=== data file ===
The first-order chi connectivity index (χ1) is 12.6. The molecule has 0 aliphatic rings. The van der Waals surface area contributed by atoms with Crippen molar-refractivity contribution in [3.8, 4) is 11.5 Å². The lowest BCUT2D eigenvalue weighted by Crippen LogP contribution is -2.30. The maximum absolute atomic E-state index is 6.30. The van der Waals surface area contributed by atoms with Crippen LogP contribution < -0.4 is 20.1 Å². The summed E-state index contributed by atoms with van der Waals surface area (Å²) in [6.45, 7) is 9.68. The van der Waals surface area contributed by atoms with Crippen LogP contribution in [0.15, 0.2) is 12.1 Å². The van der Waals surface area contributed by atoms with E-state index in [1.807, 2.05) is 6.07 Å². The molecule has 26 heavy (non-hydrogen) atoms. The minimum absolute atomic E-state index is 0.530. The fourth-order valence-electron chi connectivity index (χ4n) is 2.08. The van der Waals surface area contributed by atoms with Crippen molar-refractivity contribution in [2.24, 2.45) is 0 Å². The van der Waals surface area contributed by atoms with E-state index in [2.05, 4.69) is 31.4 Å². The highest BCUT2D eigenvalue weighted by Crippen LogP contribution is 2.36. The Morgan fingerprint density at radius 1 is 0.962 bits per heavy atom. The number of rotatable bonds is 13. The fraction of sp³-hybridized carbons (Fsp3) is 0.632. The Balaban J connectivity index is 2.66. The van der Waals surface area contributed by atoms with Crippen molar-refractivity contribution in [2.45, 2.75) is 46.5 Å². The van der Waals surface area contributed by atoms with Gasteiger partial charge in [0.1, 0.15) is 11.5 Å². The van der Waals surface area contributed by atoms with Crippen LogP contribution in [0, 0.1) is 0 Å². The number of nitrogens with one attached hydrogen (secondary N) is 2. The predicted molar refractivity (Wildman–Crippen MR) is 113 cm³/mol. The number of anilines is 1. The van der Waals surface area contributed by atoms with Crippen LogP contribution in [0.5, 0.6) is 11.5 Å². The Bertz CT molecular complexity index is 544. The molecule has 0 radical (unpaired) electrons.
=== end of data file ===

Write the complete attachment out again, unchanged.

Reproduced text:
The first-order chi connectivity index (χ1) is 12.6. The molecule has 0 aliphatic rings. The van der Waals surface area contributed by atoms with Crippen molar-refractivity contribution in [3.8, 4) is 11.5 Å². The lowest BCUT2D eigenvalue weighted by Crippen LogP contribution is -2.30. The maximum absolute atomic E-state index is 6.30. The van der Waals surface area contributed by atoms with Crippen LogP contribution < -0.4 is 20.1 Å². The summed E-state index contributed by atoms with van der Waals surface area (Å²) in [6.45, 7) is 9.68. The van der Waals surface area contributed by atoms with Crippen LogP contribution in [0.15, 0.2) is 12.1 Å². The van der Waals surface area contributed by atoms with E-state index in [1.807, 2.05) is 6.07 Å². The molecule has 26 heavy (non-hydrogen) atoms. The minimum absolute atomic E-state index is 0.530. The fourth-order valence-electron chi connectivity index (χ4n) is 2.08. The van der Waals surface area contributed by atoms with Crippen molar-refractivity contribution in [2.24, 2.45) is 0 Å². The van der Waals surface area contributed by atoms with E-state index in [2.05, 4.69) is 31.4 Å². The highest BCUT2D eigenvalue weighted by Crippen LogP contribution is 2.36. The Morgan fingerprint density at radius 1 is 0.962 bits per heavy atom. The number of rotatable bonds is 13. The fraction of sp³-hybridized carbons (Fsp3) is 0.632. The Balaban J connectivity index is 2.66. The van der Waals surface area contributed by atoms with Crippen molar-refractivity contribution in [2.45, 2.75) is 46.5 Å². The van der Waals surface area contributed by atoms with Gasteiger partial charge in [0.1, 0.15) is 11.5 Å². The van der Waals surface area contributed by atoms with Crippen LogP contribution in [0, 0.1) is 0 Å². The number of nitrogens with one attached hydrogen (secondary N) is 2. The predicted molar refractivity (Wildman–Crippen MR) is 113 cm³/mol. The number of anilines is 1. The van der Waals surface area contributed by atoms with Crippen LogP contribution in [0.5, 0.6) is 11.5 Å². The Bertz CT molecular complexity index is 544. The molecule has 0 radical (unpaired) electrons.